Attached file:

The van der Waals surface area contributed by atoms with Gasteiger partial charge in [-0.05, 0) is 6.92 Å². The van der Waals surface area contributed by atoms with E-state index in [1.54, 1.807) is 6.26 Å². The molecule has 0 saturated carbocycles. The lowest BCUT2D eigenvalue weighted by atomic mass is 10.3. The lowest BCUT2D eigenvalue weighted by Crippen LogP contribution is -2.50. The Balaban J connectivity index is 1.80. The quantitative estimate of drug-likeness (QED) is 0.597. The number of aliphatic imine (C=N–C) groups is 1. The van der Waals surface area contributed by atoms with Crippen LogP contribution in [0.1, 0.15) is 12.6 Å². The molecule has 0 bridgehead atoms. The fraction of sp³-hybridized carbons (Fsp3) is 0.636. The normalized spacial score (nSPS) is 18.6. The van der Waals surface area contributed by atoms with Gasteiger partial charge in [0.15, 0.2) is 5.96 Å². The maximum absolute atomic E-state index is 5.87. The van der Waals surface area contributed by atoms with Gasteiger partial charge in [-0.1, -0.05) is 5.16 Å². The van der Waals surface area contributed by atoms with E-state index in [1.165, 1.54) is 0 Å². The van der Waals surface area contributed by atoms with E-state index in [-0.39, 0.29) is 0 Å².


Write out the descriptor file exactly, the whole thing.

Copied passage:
The van der Waals surface area contributed by atoms with Gasteiger partial charge in [-0.05, 0) is 6.92 Å². The van der Waals surface area contributed by atoms with E-state index in [1.54, 1.807) is 6.26 Å². The molecule has 0 saturated carbocycles. The lowest BCUT2D eigenvalue weighted by atomic mass is 10.3. The lowest BCUT2D eigenvalue weighted by Crippen LogP contribution is -2.50. The Balaban J connectivity index is 1.80. The quantitative estimate of drug-likeness (QED) is 0.597. The number of aliphatic imine (C=N–C) groups is 1. The van der Waals surface area contributed by atoms with Crippen LogP contribution in [0.1, 0.15) is 12.6 Å². The molecule has 0 bridgehead atoms. The fraction of sp³-hybridized carbons (Fsp3) is 0.636. The normalized spacial score (nSPS) is 18.6. The van der Waals surface area contributed by atoms with Gasteiger partial charge in [0.15, 0.2) is 5.96 Å². The maximum absolute atomic E-state index is 5.87. The van der Waals surface area contributed by atoms with Gasteiger partial charge in [-0.1, -0.05) is 5.16 Å². The van der Waals surface area contributed by atoms with E-state index in [1.165, 1.54) is 0 Å². The van der Waals surface area contributed by atoms with E-state index in [-0.39, 0.29) is 0 Å².